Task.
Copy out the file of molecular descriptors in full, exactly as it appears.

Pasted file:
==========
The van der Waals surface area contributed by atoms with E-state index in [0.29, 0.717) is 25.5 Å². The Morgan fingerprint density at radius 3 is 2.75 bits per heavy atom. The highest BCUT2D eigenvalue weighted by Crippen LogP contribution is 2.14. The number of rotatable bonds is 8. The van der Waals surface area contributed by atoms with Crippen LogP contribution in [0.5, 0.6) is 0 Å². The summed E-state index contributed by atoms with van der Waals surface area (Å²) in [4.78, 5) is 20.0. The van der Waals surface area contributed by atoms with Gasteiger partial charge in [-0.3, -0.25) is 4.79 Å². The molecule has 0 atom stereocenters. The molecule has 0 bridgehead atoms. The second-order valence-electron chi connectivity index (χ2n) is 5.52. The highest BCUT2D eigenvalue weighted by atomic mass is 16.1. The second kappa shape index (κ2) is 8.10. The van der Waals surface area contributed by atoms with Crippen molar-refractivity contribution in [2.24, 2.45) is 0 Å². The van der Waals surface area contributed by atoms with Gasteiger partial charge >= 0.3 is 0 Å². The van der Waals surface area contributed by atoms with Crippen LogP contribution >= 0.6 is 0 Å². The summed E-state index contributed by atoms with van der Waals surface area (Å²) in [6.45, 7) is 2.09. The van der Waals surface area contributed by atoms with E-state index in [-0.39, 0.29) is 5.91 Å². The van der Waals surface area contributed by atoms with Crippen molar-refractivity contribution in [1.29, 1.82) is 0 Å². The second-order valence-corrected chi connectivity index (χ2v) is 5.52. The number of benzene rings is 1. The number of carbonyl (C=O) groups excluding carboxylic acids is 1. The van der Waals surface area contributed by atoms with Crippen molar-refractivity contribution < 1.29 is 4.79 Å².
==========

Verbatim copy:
The van der Waals surface area contributed by atoms with E-state index in [0.29, 0.717) is 25.5 Å². The Morgan fingerprint density at radius 3 is 2.75 bits per heavy atom. The highest BCUT2D eigenvalue weighted by Crippen LogP contribution is 2.14. The number of rotatable bonds is 8. The van der Waals surface area contributed by atoms with Crippen LogP contribution in [0.5, 0.6) is 0 Å². The summed E-state index contributed by atoms with van der Waals surface area (Å²) in [4.78, 5) is 20.0. The van der Waals surface area contributed by atoms with Gasteiger partial charge in [-0.3, -0.25) is 4.79 Å². The molecule has 0 atom stereocenters. The molecule has 0 bridgehead atoms. The second-order valence-electron chi connectivity index (χ2n) is 5.52. The highest BCUT2D eigenvalue weighted by atomic mass is 16.1. The second kappa shape index (κ2) is 8.10. The van der Waals surface area contributed by atoms with Crippen molar-refractivity contribution in [2.24, 2.45) is 0 Å². The van der Waals surface area contributed by atoms with Gasteiger partial charge >= 0.3 is 0 Å². The van der Waals surface area contributed by atoms with Crippen LogP contribution >= 0.6 is 0 Å². The summed E-state index contributed by atoms with van der Waals surface area (Å²) in [6.45, 7) is 2.09. The van der Waals surface area contributed by atoms with E-state index in [-0.39, 0.29) is 5.91 Å². The van der Waals surface area contributed by atoms with Crippen molar-refractivity contribution in [1.29, 1.82) is 0 Å². The second-order valence-corrected chi connectivity index (χ2v) is 5.52. The number of benzene rings is 1. The number of carbonyl (C=O) groups excluding carboxylic acids is 1. The van der Waals surface area contributed by atoms with Crippen molar-refractivity contribution < 1.29 is 4.79 Å².